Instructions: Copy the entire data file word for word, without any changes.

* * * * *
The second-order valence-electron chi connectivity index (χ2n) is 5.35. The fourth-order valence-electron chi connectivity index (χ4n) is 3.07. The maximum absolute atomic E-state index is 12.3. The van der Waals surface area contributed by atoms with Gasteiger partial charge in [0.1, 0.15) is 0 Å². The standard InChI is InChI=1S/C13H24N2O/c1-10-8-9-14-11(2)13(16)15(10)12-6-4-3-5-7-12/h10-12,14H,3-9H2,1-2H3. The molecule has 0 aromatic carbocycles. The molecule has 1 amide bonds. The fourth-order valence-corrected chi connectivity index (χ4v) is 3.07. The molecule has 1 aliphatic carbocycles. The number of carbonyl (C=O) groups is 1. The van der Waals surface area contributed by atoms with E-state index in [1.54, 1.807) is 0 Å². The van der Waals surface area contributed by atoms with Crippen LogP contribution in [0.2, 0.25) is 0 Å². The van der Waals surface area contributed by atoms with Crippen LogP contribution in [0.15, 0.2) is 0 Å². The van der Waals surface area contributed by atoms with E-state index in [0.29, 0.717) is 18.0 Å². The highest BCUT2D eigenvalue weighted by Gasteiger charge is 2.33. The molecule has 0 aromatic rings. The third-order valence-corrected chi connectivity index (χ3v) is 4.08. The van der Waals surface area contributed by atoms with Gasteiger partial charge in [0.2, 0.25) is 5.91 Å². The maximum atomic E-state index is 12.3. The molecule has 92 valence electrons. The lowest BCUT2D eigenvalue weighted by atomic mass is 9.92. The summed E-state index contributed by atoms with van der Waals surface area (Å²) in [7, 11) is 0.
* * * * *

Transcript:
The second-order valence-electron chi connectivity index (χ2n) is 5.35. The fourth-order valence-electron chi connectivity index (χ4n) is 3.07. The maximum absolute atomic E-state index is 12.3. The van der Waals surface area contributed by atoms with Gasteiger partial charge in [0.1, 0.15) is 0 Å². The standard InChI is InChI=1S/C13H24N2O/c1-10-8-9-14-11(2)13(16)15(10)12-6-4-3-5-7-12/h10-12,14H,3-9H2,1-2H3. The molecule has 0 aromatic carbocycles. The molecule has 1 amide bonds. The fourth-order valence-corrected chi connectivity index (χ4v) is 3.07. The molecule has 1 aliphatic carbocycles. The number of carbonyl (C=O) groups is 1. The van der Waals surface area contributed by atoms with E-state index in [1.54, 1.807) is 0 Å². The van der Waals surface area contributed by atoms with Crippen LogP contribution in [0.2, 0.25) is 0 Å². The van der Waals surface area contributed by atoms with Crippen LogP contribution in [0.15, 0.2) is 0 Å². The van der Waals surface area contributed by atoms with E-state index in [0.29, 0.717) is 18.0 Å². The highest BCUT2D eigenvalue weighted by Gasteiger charge is 2.33. The molecule has 0 aromatic rings. The third-order valence-corrected chi connectivity index (χ3v) is 4.08. The van der Waals surface area contributed by atoms with Gasteiger partial charge in [0.2, 0.25) is 5.91 Å². The maximum atomic E-state index is 12.3. The molecule has 92 valence electrons. The lowest BCUT2D eigenvalue weighted by atomic mass is 9.92. The summed E-state index contributed by atoms with van der Waals surface area (Å²) in [7, 11) is 0.